Gov. Andrew M. Cuomo and other state authorities are pushing a plan to evaluate all kindergartners as they enter school, to determine their readiness for the classroom.
The proposed new requirement, which would take effect in the 2014-15 school year, aims in part at helping the state win an estimated $100 million in grants offered by the Obama administration to upgrade early-childhood education.
If approved, the new assessments would affect about 190,000 kindergartners statewide each year, including 31,000 on Long Island. The plan is scheduled for discussion Monday by the state Board of Regents, which has the final say on the issue.
Cuomo aides describe the assessment plan as vital in obtaining funds to improve preschools, Head Start centers and other agencies focused on early learning, to better prepare youngsters for kindergarten so they don't need remedial help in the later grades. One hope is that the state can use some of the money to establish quality ratings for such centers, which would serve as useful guides for parents.
"Investing in early learning programs could return as much as $7 for every dollar spent," said Joshua Vlasto, a spokesman for the governor, referring to possible savings in remedial education.
Educators familiar with the plan say assessments probably would involve some individual testing of students, along with teacher observations. Supporters stress that any testing would be appropriate for 5-year-old children, and that results would not be used to delay their entrance into kindergarten.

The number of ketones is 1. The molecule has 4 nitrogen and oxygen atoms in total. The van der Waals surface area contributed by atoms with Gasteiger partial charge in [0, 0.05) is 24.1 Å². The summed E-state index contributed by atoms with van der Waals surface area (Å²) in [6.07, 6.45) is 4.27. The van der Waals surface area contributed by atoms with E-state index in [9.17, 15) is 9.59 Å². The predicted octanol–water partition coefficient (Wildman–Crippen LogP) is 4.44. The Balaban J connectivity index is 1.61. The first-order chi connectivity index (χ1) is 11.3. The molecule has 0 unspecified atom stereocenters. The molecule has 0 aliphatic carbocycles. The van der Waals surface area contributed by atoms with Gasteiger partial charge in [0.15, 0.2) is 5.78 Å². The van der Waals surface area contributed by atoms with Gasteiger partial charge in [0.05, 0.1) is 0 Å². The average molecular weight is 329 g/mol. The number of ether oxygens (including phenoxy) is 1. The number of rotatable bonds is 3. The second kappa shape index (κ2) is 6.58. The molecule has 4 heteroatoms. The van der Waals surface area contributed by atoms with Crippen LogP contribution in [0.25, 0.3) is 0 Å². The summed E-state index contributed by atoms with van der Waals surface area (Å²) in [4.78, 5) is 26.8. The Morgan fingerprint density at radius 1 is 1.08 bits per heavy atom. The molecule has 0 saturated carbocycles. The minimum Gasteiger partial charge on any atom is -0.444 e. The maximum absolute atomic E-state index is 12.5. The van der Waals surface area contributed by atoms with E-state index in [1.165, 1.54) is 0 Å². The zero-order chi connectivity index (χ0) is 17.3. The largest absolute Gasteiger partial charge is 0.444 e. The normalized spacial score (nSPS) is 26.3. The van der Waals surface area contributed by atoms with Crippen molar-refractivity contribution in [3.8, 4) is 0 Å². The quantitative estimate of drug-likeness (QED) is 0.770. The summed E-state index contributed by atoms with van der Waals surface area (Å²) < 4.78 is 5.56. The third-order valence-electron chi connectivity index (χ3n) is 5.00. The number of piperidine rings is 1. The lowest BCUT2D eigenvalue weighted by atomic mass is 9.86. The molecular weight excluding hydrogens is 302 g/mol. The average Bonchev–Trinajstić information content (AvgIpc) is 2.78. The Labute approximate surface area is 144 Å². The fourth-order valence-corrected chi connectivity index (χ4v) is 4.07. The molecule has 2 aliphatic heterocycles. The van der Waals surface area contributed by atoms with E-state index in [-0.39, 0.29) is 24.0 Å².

"It's not like you have to pass it," said Dana Friedman, president of the Plainview-based Early Years Institute and an adviser to the state. "It's just a starting point to let the teacher know how to help the child progress."
Friedman's institute promotes quality education and health care for young children. She sits on the New York State Early Childhood Advisory Council, which works with Regents staff in the State Education Department.
The state already requires schools to screen children entering kindergarten, to determine whether they are possibly gifted academically, or have a disability or speak limited English. The new plan would greatly broaden state-required assessments, to measure all children's readiness for school. Albany officials say 25 other states, including Connecticut, Pennsylvania and Vermont, already have kindergarten entry assessments in place.
On the Island, many school districts already assess kindergartners with tests bearing such names as DIAL and DIBELS. Many educators favor assessments that track youngsters' classroom activities over time, rather than relying on one-shot testing sessions between teachers and students. An example is the Work Sampling System, developed by Chicago researcher Samuel Meisels, which collects portfolios of students' classwork and compares this against specific standards.
"It's a more comprehensive view of the child, based on what the child actually does," said Monty Neill, executive director of FairTest, a Boston-based group that advocates against overuse of standardized tests.